Two years ago, I was accepted into a doctoral program at the University of Central Florida. Eighteen credits and roughly 14,112 miles later, I am just now approaching a conclusion to my coursework. I will have fifteen more credit hours to complete in the fall and spring of next year, in addition to the six I am taking this summer.
I was one of just a very few that was awarded a competitive sabbatical by my employer, Florida State College at Jacksonville, which will expire in August. I'm truly thankful for the College's support in helping me return to the classroom. None of this would have been possible without the College's help. FSCJ also reimburses tuition, so the College has definitely placed a premium on investing in its employees.
It's been a great year for us, all in all, but we've also had some rough patches along the way. Numerous health issues for Jeanne and me (I just got the bill for the eight stitches I received in my foot--$5500, and that's not even including the doctor's fees...thank goodness for decent insurance!) sapped our patience and our savings. We're not destitute by any stretch, but I'm sure looking forward to a prolonged period without tests and doctor's fees and ER visits, that's for sure.
I was told I would likely have work for the summer if I wanted it, and I certainly did want to work, given the diminished earning potential that comes with a sabbatical, but enrollments are down throughout Florida and UCF had nothing to offer the teaching assistants (actually, a lot of full-time faculty are having a hard time making their loads, from what I hear...). Because of the nature of the sabbatical, I couldn't work anywhere but UCF, so that means I'm home for the summer.
Which leads me to my next blessing. I have such a sweet daughter, and what a pleasure it has been to be with her every day this summer! We took her out of school, of course, since Dad was staying home. And since the first day of summer, we've had a tremendous time in learning from each other.
Here is a picture of her that I snapped earlier:
The object she is holding represents part of our attempt to learn to read and write. We're keeping a botanical journal this summer, and Lyla is writing down the names of the plants before drawing them and collecting a specimen for pressing and presenting in her pages. It's a codex text, but she may digitize a few pages when it's all said and done. We've been to the Jacksonville Arboretum and Gardens just about every single day of the summer.
When I took her out of school, I told we had two goals to accomplish over the next three months: we needed to learn how to swim and how to read. So far, so good on both fronts. We're reading our first chapter book together (The Boxcar Children) and practicing our letters every day. Lyla can swim about fifteen meters without any problems. She's learning a modified crawl stroke, and she's starting to tread water. When she gets her breathing down, we'll challenge the test to get a green necklace, which comes with the all-important deep-end privileges (we're talking water slides here, folks).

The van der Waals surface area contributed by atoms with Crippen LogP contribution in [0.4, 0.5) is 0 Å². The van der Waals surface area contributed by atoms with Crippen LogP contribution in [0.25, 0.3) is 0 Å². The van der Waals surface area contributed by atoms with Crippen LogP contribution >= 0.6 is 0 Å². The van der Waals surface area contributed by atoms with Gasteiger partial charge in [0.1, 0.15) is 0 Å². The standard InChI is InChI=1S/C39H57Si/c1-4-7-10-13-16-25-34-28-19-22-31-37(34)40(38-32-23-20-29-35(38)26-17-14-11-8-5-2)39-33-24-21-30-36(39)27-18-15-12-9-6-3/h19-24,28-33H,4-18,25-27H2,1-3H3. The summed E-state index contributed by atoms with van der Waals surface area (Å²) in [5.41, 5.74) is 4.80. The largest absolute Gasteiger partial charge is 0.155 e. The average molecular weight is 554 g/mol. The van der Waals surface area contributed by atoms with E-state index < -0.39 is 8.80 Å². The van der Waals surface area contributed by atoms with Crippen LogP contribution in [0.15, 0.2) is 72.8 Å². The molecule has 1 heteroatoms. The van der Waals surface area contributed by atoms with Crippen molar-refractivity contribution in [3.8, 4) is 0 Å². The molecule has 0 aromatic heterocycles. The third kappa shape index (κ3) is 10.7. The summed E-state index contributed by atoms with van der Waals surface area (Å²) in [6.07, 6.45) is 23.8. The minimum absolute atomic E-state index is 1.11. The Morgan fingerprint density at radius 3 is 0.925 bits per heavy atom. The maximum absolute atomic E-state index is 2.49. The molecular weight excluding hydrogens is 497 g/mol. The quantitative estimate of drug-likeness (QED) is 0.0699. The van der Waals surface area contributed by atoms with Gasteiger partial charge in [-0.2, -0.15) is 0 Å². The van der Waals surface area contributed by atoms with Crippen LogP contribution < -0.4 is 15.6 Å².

We're also learning a lot about Florida's fish and reptile populations. Every time we visit the Arboretum, we bring bread to feed the birds, turtles, and fish. We almost always see a snake or three, and there have been cormorants and ducks and all kinds of neat birds.
Here's a banded water snake we saw earlier:
Our routine is a lot of fun, and it's been productive for us both. We get up together (Lyla still climbs into our bed every morning) and have breakfast and clean the house up, then head to the YMCA for some exercise (she does Kid's Cardio, which is basically an hour of dodgeball--how great is that?), then off to the pool, then over to the arboretum, then lunch and a nap. I work on my summer schoolwork (Bakhtin, Nietzsche, Foucault, Pereleman, Weaver) or write some fiction while she snoozes, then we hang out with Mom.
But you know what the best part of it has been? The best part is holding my daughter's hand and answering her questions about the world. Just in the last few days, she's asked me:
- Dad, do trees like being trees?
- Do clams have faces?
- Do cats eat monkeys?
- Did I hatch?
She's really observant, and she loves figuring out how things work and why things are the way they are.
It's so neat to see the person that she is becoming--the person that she'll be someday--in those little glimpses into the developing human.
Jeanne's working until next Tuesday. Usually she would stay on in the summer and make some extra money as well, but the budget is lean this year in Duval County, as it will be in our home until September. Still, who cares? We'll have time together, and that's invaluable. I was a little worried when I discovered that neither of us would be working, but now I'm ecstatic that we won't be.
When else will we have that same amount of carefree time together, with our young daughter? She's learning from us, and we're learning from her, and we couldn't ask for a better situation...